After that adventure, we were definitely in the mood to get back to our hotel. We just needed to find it. Eventually, we were able to get within a few “blocks” and decided to just ask for help. Being smart this time, we approached a man in a suit and glasses. It was only after he started mumbling incoherently that I noticed his suit was awfully shabby, faded, and dusty. And then I noticed his spectacles were a bit twisted and dirty. When he started pulling out bent business cards insisting we stay at one of his hotels, we fully realized our mistake. Maybe not the best person to have following you back to your hotel, annoyed at missing out on a kickback, and angry that you didn’t tip him enough. Luckily for us, guess who was still outside our hotel? Yep, the original actually legit tour guide. Our savior. He motioned for us to escape into the safe hotel and reprimanded the man in the suit for trying to cheat us. We sat in our hotel room feeling like it was impossible to know who to trust.

Later in the evening we headed out in search of food. It was not an easy feat. Tetouan is not much of a tourist attraction. Most of the restaurants and cafes in our guidebook were closed or non existent and the ones we saw were gentlemen only. It felt nearly impossible to find something female friendly. Eventually, we found a fast food place serving pizza and gladly ate in their upstairs dining area.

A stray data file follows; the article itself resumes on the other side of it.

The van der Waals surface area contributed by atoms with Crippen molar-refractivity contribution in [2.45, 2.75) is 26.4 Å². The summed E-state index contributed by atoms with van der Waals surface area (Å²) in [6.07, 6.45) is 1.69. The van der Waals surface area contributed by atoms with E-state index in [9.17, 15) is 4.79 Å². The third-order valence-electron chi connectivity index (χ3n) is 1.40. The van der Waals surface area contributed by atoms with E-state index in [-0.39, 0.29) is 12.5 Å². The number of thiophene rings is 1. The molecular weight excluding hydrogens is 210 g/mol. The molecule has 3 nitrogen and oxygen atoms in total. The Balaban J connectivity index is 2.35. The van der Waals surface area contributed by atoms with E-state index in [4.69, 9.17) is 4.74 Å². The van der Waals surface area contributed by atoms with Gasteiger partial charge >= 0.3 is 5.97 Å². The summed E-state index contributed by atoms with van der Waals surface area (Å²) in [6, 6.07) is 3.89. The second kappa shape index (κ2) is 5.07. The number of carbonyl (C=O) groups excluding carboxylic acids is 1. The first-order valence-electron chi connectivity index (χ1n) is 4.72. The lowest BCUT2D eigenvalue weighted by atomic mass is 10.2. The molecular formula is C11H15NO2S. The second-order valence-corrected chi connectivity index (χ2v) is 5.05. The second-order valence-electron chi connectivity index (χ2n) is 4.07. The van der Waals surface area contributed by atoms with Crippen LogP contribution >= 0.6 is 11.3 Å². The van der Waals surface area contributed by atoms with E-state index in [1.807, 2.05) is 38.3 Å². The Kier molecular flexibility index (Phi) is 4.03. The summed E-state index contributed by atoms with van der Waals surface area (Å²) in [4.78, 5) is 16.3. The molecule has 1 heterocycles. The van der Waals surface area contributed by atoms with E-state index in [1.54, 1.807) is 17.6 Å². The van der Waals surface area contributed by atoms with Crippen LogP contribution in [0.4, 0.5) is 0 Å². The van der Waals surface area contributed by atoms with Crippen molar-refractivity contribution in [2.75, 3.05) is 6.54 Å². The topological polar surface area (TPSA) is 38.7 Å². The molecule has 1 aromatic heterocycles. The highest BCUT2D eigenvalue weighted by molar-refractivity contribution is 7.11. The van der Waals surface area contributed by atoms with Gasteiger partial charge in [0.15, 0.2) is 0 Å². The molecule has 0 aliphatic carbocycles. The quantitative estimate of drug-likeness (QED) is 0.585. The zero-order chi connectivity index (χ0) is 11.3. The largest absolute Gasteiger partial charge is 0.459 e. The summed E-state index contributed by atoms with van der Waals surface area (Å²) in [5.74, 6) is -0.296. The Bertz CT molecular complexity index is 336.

Can’t lie. I was pretty excited to see this bus station.

All that to say, I didn’t take too many photos of Tetouan, and none of the medina.

xo, jill

Baby Kitties of Chefchaouen

The blue city’s kitties.

As expected, Chefchaouen was full of cats. Cats lounging on stairs, sleeping in construction materials, begging at tables, and bounding up steps. Everywhere we went there was another cat to capture against the blue backdrop. Paradise, I tell you.

The curl of that tail!

This man was feeding the cats from his plate. At one point I counted seven cats at his feet!

xo, jill

Chefchaouen Part 2

More blue.

Here are a few more photos from Chefchaouen. I think these better highlight the blue wash of the medina. The lovely blue color was introduced in the 1930s. Prior to then, the city’s windows and doors were painted in green, the traditional color for Islam. To whomever dreamed up the blue city, I’d like to say, “Well done.”

Sneak peek at the kitties to come!

Part one photos are here.

xo, jill

Chefchaouen Part 1

Give me the blues.

After our stay in Tangier, Mike and I hopped on a bus and headed over to the much admired city of Chefchaouen. What makes Chefchaouen remarkable is its uniquely blue walls. Nearly every building in the medina is colored by a signature blue color. I must say, it’s a photographer’s dream. Everything looks beautiful washed in blue.

We stayed in a hostel (for about $8 per night), and explored the town during the day. Nearly every turn revealed a scene more beautiful than the last, or another lazy cat basking in the blue glow. (You know there will be another cat post soon…)

More of Chefchaouen to come.

xo, jill

Baby Kitties of Tangier

Ready for their close-ups.

I don’t think I’ll ever stop being excited at spotting cats out and about, which makes Morocco a very good place to live. As previously promised, here are the baby kitties of Tangier:

Love those little rascals.

xo, jill